The Realist Perspective on the
Cuban Missile Crisis
In October of 1962, the United States and the Soviet Union reached a near-nuclear experience when in a short fourteen days; Russia was caught building nuclear missile bases in Cuba. With the Second World War just barely in the past, the United States was still on their toes making sure they were in the clear. When they sent the U-2 spy plane to monitor Cuba they found missile bases that were armed and ready to wipe out the western hemisphere. Considering the military, economy, and diplomacy of the U.S., Kennedy could take no chances. The realist perspective focuses on the conflict and states and the manifestation of power, which while looking at the Cuban Missile Crisis, will give one the best objective looks at the situation.
When considering why the United States felt threatened by Russia’s placement of nuclear missile bases in Cuba one must look into the security dilemma, the actions one country may do to defend itself may threaten another. When Russia set up missile bases in Cuba, it was to defend Russia from the Western Hemisphere, in case the United States decided to attack the S.U. The Russians had considered recent events, World War II and the Cold War nearby, as well as recent U.S. actions, U.S. missiles in Turkey (which the U.S. saw as defense), and needed a way to defend itself. Although Russia saw this as a defensive move, the U.S. looked at it as a threat, a missile that could reach “every major city but Seattle,” because the U.S. doesn’t know Russia’s intentions. Because both Russia and the U.S. were superpowers, both thought the same way; the other’s intentions are offensive and this is because rather than focusing on negotiations (liberal) concerning intentions, they focus on capabilities and their outcomes.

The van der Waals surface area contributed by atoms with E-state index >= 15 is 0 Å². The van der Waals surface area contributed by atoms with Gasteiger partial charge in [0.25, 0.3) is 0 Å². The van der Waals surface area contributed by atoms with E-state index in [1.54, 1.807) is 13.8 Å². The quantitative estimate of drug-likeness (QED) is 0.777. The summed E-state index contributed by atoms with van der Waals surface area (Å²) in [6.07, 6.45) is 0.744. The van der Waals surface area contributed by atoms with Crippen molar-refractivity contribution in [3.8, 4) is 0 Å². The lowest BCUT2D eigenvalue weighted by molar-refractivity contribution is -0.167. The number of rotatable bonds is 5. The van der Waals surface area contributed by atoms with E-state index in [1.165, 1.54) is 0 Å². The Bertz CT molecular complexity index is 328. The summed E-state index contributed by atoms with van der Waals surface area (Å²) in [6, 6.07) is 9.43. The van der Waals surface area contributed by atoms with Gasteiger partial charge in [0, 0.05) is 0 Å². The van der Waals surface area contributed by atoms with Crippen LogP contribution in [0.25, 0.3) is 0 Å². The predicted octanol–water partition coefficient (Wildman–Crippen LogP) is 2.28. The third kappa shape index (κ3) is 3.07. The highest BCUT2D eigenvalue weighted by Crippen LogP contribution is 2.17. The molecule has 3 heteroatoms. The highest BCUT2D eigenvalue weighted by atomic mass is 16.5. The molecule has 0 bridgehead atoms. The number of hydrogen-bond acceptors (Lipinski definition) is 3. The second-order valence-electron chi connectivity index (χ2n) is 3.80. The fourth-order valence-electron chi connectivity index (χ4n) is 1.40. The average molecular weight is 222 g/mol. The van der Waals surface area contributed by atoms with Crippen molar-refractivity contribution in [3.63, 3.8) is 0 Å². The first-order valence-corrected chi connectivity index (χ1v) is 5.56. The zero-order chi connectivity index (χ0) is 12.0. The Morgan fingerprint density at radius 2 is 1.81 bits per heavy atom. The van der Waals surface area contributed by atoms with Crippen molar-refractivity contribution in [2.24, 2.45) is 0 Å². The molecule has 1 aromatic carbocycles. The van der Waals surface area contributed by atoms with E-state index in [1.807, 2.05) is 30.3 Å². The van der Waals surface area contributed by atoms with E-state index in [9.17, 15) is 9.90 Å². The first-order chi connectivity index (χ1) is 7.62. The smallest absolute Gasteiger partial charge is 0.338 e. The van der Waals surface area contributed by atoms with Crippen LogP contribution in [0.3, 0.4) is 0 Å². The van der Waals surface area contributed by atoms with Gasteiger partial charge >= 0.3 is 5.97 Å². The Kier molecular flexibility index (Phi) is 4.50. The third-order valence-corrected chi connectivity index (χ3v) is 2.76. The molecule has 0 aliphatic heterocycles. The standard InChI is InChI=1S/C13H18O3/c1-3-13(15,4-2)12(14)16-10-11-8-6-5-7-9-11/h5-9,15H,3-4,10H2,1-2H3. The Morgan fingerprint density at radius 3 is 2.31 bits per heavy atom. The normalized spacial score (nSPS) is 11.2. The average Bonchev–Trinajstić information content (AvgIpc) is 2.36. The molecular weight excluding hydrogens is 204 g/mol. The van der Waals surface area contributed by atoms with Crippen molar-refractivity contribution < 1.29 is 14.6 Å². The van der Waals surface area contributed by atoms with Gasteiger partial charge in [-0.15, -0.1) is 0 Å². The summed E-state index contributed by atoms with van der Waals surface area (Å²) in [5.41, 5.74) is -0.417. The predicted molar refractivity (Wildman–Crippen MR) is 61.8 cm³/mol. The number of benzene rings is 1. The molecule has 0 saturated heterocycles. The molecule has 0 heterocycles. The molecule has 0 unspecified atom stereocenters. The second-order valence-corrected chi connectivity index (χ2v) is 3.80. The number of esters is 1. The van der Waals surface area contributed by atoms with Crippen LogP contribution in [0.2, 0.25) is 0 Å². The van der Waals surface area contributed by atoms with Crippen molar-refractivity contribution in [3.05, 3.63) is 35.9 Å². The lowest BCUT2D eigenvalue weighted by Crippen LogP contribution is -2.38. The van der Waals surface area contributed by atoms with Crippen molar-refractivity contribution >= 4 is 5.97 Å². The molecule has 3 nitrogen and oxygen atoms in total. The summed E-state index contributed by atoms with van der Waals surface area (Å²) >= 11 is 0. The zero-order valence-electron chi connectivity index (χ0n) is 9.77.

Then to see why the U.S. decided to engage in possible war with Russia rather than align with the Russians is easily seen form the Realist perspective; the states must go against...
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